Speaking at the Center for Disarmament and Non-Proliferation in Vienna on Thursday, a prominent US expert downplayed any North Korean threat.

North Korea has unleashed a torrent of rhetoric in recent weeks, pushing the Korean peninsula closer to the brink of a nuclear war. But what seems to be an endless tirade could just as well be an empty threat, said nuclear scientist Siegfried Hecker.

“All of these things that they have threatened to do, most of them they cannot do,” said Hecker, who has visited the North’s nuclear facilities several times. He also revealed the existence of a uranium enrichment facility in the isolated nation.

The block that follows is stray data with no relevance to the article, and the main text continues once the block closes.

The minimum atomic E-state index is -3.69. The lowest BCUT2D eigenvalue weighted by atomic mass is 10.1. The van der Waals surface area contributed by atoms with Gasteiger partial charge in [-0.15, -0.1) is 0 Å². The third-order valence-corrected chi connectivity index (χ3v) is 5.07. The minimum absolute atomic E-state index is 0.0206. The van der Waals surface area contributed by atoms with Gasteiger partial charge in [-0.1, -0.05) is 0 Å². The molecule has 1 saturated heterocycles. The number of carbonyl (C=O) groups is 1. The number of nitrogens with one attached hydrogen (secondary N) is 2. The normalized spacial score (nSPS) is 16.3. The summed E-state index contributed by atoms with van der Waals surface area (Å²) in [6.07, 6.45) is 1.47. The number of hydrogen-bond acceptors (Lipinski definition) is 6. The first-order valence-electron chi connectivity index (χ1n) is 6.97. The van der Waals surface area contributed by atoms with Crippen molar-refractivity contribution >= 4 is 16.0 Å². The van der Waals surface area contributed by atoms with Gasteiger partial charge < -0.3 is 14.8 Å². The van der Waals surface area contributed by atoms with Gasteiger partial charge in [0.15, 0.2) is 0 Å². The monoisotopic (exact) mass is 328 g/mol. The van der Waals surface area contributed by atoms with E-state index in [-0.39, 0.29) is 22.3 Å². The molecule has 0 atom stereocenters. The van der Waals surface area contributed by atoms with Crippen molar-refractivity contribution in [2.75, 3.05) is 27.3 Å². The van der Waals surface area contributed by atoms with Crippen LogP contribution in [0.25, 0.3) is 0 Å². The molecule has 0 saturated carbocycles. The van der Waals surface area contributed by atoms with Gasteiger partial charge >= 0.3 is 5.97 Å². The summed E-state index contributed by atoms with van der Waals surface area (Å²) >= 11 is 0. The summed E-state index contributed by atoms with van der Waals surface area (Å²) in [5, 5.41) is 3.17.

Currently, he said, North Korea has “not much” plutonium, enough for four to eight weapons, and would take much longer to produce more even if it were to restart its main Yongbyon nuclear complex.

“So the world does not have to be concerned that when they made that decision to restart that reactor, that tomorrow they would have more bombs. They can’t have more bombs tomorrow,” he said.

Resuming operations at Yongbyon would take six months and around three years would be required until it could produce plutonium, he added.

Moreover, the North is still some distance from having a nuclear warhead on a missile and was “at least five years” away from having a missile capable of reaching the US.

“The bark is much greater than the bite,” he said. “But you still have worry about it. It is a serious situation”.

North Korea has laid out pre-conditions for Washington and Seoul if they want to press ahead with talks but South Korea made no sign of relenting to Pyongyang’s demands.